Tuesday, March 07, 2006

Item Record for Eudora Welty by Suzanne Marrs

Welty circ record
Originally uploaded by ricklibrarian.
Eudora Welty by Suzanne Marrs was published last August and our library added it right away. I saw the title in the Janary 1, 2006 issue of Booklist in "2005 Editor's Choice" and wondered whether it had attracted our readers. I see Thomas Ford has circulated the book seven times in six months, which is not bad, considering the low counts I have seen on some other acclaimed books.

I looked through the SWAN records and found that in this probably isolated case (maybe not) our medium small library has topped the bigger libraries in loaning a title. No other library has lent this book more than five times. Here's what I make of this.

1. Small libraries can do big things. Maybe not as many big things as big libraries, but we matter. Every day we can do something just as well.

2. Small libraries especially need to be friendly. We may be harder to notice, so we have to work a little harder and never turn anyone off with restrictive policies. Being friendly with other libraries counts, too. We will often loan new items to other libraries fairly soon, which may be included in our count in this case.

3. Publishers need not worry that they are losing sales to free reading at libraries. We are not moving books like music downloads on the Internet.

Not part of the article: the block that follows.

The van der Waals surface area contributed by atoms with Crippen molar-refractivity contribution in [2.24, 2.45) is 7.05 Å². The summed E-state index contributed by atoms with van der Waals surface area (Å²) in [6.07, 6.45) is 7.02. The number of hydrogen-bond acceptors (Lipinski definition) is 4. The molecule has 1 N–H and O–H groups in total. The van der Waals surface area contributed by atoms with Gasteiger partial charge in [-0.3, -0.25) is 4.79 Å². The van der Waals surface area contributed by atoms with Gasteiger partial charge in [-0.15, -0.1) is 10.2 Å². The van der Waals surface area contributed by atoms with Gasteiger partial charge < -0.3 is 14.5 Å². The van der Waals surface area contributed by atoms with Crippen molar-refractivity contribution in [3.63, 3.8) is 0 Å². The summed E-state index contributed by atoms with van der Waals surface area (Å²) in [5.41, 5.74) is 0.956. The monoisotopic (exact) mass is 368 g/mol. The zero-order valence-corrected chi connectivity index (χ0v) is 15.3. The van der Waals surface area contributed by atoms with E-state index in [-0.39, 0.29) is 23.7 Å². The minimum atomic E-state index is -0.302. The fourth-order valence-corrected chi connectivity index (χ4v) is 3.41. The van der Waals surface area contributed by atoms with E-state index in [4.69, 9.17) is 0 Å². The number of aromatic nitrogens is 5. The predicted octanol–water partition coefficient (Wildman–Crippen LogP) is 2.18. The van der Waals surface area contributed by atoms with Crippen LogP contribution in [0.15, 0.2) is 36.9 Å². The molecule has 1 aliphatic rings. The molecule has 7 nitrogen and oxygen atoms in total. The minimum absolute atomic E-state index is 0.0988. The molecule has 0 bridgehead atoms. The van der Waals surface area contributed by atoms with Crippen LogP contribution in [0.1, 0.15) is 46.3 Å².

4. I would like to see these books moving more at all the libraries. I had assumed books were moving faster at the big libraries, but it is not so. We all need to do more to market the books we buy. We can not rest on the assumption that our books will sell themselves.

5. We win more support every time we find a book for one of our readers. We are our own best marketing tool. Maybe we should carry books wherever we go and never be seen without one.

All this from one little circ stat? What do you think?


Laura said...

I think one problem is that librarians have so much more access to book reviews than regular folk do. Not many outside the library (and bookstore and publishing) world read Booklist, Kirkus, Publishers Weekly, etc. on a regular basis, I would guess, and other sources offer fewer and fewer book reviews, especially of fiction.

ricklibrarian said...


I agree. We use these tools to try to buy the best books that we can, but our readers often have no knowledge of these books unless we tell them we have them. That's a big job when we get thousands of books a year. We are still looking for ways to promote the books. I am beginning to feel the problem is getting bigger. We need some new ideas.